More than just numbers, it is the personal stories that motivate us here at Aidha. Read the stories of our inspiring Aidha students here!
Valli Subramaniam, aidha 2013 batch
When you first meet Annavalli Subramaniam, she strikes you as someone who has always been capable, independent and confident. After all, even before joining Aidha, Valli, as she likes to called, says she had already been saving and budgeting. “However, I wasn’t very good. I wasn’t as strict as I am today,” she shares. Furthermore, she didn’t speak much. She felt very shy because her English wasn’t very good. “I didn’t want to speak to other people, only with my own people,” says the native of Tamilnadu, India, where she grew up with five younger sisters. “Even my reading and writing were very bad.”
So when her employer of 17 years suggested that she attend Aidha, Valli was willing to give it a try. “I shared my dream of opening a bakeshop in my hometown. So my Madam told me it would be good for me to go to school and learn about business, computer and communicating better.”
That’s why in March of 2013, Valli found herself sitting in a classroom at the old Aidha campus at NTUC for her very first Leadership Class. Like her classmates, Valli felt very shy and nervous about speaking in front of a group. But by the last few months of Module 1, Valli said she had started volunteering to give speeches in class. Read more
Jeanilyn Bermudez, aidha 2009 graduate and Sunday volunteer
“I’ve always had a business mind. I would look at other people in town who had businesses and think to myself, if only I could save up enough money, I could own my own business too. But there was no opportunity to do that as we were very poor. I looked around for an office job in my home province of Nueva Vizcaya in the Philippines as I wanted to help with my brothers’ and sisters’ education but that was not enough to support us. So I came to Singapore in 1984 to work as a domestic worker. I was 19 years old but my elder sister was not as confident as me so it made sense that I would become the breadwinner for my family”.
It was some years later when recycling became a big issue in the news that I saw my opportunity to expand my recycling business. I had already started and managed several small businesses before, which included a karaoke restaurant, rice retail business and a beauty parlour. But this had the potential to get bigger. I joined aidha because I wanted to learn how to develop a business plan, and the strategies and skills to expand. The business was named the Lyneth Grace Metal and Boxes Junk Shop after my three daughters. I ran it together with my brother from under the awning in our home. Aidha taught me a lot about money management, communication and IT skills. It gave me the self-confidence I needed to communicate as a business woman. I learnt about savings and planning for the future and learning to prioritise. Read more
Nur Aini, aidha 2012 graduate and Sunday volunteer..
“I was 19 years old when I came to Singapore to work as a domestic worker. I left my husband and my son in Semarang, in Central Java, Indonesia because I thought it would give my family a better future. When I arrived, the high buildings scared me. My employer’s family lived on the 24th floor! Four years passed and I heard bad news from home that my husband had married another woman, and had a child with her. I was really worried and scared about how to bring my son up on my own. It was a difficult decision – was it better to pack up and return home or should I stay in Singapore and continue to support my son from here? My employer told me to forget the past and focus on my son’s future. So that’s what I decided to do. I looked around for a course to improve myself and I heard about aidha. I decided to enrol in 2011.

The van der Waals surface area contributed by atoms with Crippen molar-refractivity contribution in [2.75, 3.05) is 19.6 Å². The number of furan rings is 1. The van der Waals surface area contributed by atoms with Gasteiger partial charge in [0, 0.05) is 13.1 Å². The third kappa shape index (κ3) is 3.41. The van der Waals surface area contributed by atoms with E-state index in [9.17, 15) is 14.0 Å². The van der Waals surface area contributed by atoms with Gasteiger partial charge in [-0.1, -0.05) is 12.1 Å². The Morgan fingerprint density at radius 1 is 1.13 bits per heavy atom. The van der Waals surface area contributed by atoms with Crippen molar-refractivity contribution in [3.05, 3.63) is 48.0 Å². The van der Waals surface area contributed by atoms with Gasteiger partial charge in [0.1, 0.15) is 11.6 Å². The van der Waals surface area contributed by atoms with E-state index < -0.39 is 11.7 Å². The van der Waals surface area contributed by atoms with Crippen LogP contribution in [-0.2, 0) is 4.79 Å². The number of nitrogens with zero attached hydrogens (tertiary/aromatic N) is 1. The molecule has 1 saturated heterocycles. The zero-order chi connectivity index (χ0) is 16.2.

The aidha course taught me many new practical skills, such as business skills and computing. At aidha, I learnt the importance of saving. I managed to save about $300 a month. With this money, I bought a plot of land back home and built my own house. I also decided to start a pesticide business with my father. This was one of the business skills that I had learnt at aidha and it was a good way to make sure that my son’s future was safe and secure. I never thought that I would be a business owner and this made me feel very happy and proud. One thing that I was also very proud of was my new confidence as my spoken English had improved a lot. I was never very confident before, so this was a quite a big achievement for me. Read more
Diyah Supeni, aidha 2011 graduate and Student volunteer
“My dream is to give my son a university education so that he will have a secure future and more choices in life which I did not have. That is why I came to Singapore from Java, Indonesia, 11 years ago. I was a single mother so it was very difficult to be away from my son and my family but my dream kept me going and persevering as a domestic worker. I realised the best way to secure my son’s future was to be a business woman and so I started studying at aidha.
In Aidha, I found my place. They really opened my eyes and changed the way I thought about money and the future. In the Compass Club, I learnt how to save and budget. This was a very big change of thinking for me because previously, half of my salary went to my son and the other half I spent without any concerns. Now I realise why it was important to save and budget and plan ahead. The good thing about the Compass Club is that everyone in the class supports each other because we all have the same challenges and dreams. Making those changes in my spending and saving habits really paid off. I have seen how small money becomes big money. Read more